Wind energy is expanding across Europe – currently the continent has over 100 GW of wind energy capacity with levels set to rise as the EU continues on its path to a 20% share of renewable energy by 2020, but the expansion in the number of skilled workers the sector requires is not keeping up.
TPWind – wind energy’s research and development platform – is set to release new statistics at the European Wind Energy Association’s 2013 Annual Event in Vienna early February revealing just how deep the skills shortage runs today, and is likely to run in the future.
Engineers are in short supply, especially in operations and maintenance, the statistics will show.
A recent announcement by Bloomberg New Energy Finance (BNEF) that says the costs of onshore wind farm operations and maintenance (O&M) continue to fall rapidly is further proof that the electricity-generating technology is both affordable and dependable.
The wind energy sector is making significant improvements not just in the capital cost and performance of its turbines, but also in the ongoing cost of operating and maintaining them once installed, the BNEF announcement said, adding the average operations and maintenance costs since 2008 saw a cumulative decrease of 38%, or just over 11% per year. Operation and maintenance costs are only a small part of the overall costs in particular for onshore wind energy.
“Wind power has done much to improve its competitiveness against gas-fired and coal-fired generation in recent years, via lower-cost, more technically advanced turbines, and more sophisticated siting and management of wind farms,” Michael Liebreich, chief executive of Bloomberg New Energy Finance, said in a press release.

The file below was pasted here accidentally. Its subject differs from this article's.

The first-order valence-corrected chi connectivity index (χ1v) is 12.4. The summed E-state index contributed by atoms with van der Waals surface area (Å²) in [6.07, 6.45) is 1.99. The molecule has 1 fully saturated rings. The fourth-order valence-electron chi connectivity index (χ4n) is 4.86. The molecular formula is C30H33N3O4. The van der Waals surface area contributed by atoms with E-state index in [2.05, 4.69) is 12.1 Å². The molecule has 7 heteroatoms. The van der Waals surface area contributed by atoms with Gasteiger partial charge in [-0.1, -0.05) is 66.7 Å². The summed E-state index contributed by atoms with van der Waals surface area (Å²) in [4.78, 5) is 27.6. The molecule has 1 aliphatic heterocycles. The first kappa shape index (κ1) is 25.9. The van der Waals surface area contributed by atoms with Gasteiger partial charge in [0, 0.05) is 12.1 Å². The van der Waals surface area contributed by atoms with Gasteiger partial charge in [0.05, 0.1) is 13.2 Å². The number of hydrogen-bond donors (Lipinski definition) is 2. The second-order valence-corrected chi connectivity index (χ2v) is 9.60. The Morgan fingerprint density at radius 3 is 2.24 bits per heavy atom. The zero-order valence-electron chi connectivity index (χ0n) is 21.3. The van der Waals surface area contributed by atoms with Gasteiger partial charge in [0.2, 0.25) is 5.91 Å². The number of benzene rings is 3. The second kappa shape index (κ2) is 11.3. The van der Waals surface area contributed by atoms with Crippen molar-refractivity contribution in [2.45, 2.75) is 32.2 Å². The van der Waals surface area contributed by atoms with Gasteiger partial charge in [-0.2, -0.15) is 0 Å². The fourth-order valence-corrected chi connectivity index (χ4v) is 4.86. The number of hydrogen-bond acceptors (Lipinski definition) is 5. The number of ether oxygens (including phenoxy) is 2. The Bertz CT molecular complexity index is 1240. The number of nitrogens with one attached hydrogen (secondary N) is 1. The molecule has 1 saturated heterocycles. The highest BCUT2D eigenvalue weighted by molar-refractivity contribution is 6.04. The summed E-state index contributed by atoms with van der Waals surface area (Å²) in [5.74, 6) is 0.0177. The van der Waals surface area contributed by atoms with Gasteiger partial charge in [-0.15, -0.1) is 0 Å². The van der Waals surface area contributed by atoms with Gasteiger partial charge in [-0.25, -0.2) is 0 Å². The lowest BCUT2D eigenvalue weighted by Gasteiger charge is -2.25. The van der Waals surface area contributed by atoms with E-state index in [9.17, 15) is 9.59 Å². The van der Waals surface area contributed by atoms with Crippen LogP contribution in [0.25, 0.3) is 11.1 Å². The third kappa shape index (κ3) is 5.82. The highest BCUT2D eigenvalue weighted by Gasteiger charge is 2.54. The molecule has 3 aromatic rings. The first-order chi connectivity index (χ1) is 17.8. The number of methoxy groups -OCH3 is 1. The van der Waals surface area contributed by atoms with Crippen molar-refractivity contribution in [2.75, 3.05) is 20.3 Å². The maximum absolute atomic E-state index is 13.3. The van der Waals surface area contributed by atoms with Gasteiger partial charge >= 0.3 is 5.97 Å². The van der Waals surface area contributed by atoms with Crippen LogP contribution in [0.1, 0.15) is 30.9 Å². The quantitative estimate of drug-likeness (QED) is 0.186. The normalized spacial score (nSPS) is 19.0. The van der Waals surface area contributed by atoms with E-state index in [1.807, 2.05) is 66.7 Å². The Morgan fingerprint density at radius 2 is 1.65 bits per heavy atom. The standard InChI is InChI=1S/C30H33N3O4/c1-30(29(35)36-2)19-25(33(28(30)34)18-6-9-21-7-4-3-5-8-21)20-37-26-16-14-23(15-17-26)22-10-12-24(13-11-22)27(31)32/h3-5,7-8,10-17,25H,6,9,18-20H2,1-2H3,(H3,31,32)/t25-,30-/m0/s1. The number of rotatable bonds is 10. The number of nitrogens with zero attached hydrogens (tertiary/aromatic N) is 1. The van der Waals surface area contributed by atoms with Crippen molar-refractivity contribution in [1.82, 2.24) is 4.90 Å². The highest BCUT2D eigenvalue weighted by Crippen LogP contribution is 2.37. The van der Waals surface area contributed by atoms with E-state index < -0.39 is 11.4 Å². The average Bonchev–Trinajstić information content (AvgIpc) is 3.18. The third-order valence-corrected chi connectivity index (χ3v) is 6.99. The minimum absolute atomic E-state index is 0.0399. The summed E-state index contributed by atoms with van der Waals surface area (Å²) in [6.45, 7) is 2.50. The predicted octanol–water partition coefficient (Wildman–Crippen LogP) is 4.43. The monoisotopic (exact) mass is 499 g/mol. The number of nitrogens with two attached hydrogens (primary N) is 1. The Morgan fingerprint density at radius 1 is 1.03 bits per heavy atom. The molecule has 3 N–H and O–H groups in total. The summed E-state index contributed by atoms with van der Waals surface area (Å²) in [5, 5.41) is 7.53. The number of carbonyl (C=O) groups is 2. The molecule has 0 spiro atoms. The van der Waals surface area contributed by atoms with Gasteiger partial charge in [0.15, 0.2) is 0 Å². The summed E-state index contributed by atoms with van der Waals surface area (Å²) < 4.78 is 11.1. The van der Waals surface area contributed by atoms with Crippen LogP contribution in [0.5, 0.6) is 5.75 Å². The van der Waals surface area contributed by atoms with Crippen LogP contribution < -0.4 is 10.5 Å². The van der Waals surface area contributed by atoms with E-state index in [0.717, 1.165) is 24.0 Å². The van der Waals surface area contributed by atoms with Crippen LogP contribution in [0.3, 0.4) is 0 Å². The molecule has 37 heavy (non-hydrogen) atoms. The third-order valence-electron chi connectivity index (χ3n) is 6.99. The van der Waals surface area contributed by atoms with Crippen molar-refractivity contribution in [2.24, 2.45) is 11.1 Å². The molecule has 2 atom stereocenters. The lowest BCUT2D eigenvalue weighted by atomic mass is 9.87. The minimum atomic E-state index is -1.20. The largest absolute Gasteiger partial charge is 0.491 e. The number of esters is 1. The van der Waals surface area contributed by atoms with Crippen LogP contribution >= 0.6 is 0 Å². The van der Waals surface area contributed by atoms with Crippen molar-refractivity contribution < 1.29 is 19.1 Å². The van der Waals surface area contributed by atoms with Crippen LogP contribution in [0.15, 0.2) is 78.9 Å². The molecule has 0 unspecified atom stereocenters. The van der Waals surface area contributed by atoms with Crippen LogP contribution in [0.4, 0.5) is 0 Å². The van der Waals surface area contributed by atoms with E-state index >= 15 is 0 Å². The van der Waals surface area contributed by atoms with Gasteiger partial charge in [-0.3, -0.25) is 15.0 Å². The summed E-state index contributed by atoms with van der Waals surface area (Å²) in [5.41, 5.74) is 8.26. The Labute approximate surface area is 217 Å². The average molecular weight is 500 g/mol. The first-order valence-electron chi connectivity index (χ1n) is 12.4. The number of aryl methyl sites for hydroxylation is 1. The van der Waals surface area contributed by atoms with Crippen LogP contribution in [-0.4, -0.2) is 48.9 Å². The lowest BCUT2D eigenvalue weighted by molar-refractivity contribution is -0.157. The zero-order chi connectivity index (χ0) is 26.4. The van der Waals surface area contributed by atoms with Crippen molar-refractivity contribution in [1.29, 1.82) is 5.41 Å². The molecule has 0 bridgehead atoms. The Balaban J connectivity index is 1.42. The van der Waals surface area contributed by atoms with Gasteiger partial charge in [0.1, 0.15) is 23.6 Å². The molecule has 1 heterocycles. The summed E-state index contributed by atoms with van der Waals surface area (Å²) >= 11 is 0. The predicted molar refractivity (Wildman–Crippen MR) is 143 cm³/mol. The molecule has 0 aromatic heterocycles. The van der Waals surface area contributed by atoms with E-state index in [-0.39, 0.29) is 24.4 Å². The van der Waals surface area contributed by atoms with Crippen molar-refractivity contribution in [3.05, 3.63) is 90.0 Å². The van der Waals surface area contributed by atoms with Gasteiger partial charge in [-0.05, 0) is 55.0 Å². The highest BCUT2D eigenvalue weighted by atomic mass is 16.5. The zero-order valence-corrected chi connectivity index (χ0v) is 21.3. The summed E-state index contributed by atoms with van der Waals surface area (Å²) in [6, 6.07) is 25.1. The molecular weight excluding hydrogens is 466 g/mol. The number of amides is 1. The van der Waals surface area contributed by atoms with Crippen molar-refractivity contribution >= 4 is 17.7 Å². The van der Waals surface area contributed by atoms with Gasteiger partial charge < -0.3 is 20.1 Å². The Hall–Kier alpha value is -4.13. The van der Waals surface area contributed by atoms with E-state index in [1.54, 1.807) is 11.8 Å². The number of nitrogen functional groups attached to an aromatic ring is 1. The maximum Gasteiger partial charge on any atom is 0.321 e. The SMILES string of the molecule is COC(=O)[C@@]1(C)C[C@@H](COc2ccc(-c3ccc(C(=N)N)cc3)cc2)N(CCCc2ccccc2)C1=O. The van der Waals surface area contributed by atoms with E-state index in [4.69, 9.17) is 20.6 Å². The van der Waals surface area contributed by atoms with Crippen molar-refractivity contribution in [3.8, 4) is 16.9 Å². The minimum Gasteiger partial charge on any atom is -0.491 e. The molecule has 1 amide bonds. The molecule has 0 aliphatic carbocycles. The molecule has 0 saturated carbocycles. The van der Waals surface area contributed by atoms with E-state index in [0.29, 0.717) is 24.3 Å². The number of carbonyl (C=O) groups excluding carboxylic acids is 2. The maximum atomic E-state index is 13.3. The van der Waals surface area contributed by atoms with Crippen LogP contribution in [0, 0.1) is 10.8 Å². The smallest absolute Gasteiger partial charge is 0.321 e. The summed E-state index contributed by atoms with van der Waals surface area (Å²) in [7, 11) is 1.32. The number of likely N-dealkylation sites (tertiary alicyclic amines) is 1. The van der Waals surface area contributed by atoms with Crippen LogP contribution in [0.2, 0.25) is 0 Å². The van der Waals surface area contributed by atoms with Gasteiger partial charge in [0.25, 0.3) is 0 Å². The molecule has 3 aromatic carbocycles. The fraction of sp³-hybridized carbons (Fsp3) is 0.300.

Inspecting wind turbine blades is a time-consuming part of operating a wind farm and not always exact given that many inspections are carried out from the ground. The ability to send robots to the top of these increasingly bigger structures to monitor the blades is clearly attractive and two companies believe they may have found a way to turn this into reality.
Wind energy opponents who say that producing electricity using the power of the wind is not efficient would do well to take a look at a new graphic published on the Guardian’s data blog using UK Government data. ‘Up in smoke: how energy efficient is electricity produced in the UK?’ shows that thermal sources of electricity – gas, coal, nuclear, waste/biomass, oil and other – lose massive amounts of energy as waste heat, compared to almost 0% for renewables.
Gas accounts for 48% of the UK’s electricity supply and, of the 372 Terra-Watt hours of electricity it produces per year, 54% of this is lost as heat. Coal, meanwhile, accounts for 28% producing 297 TWh, loses an even higher proportion – 66%. Nuclear – accounting for 16% of the energy supply with 162 TWh, loses 65% and oil – 3% of the supply with 51 TWh – loses 77%.
Wind farms in Australia are making an increasingly larger contribution to the nation’s economic performance and should continue doing so in the future, according to a new study commissioned by the Clean Energy Council (CEC).
The study, conducted by consultants Sinclair Knight Merz, found that a total of €3.4 billion has been invested in Australia as a result of wind power projects and, based on current proposed and approved projects, there is the potential for another €14.3 billion in local investment.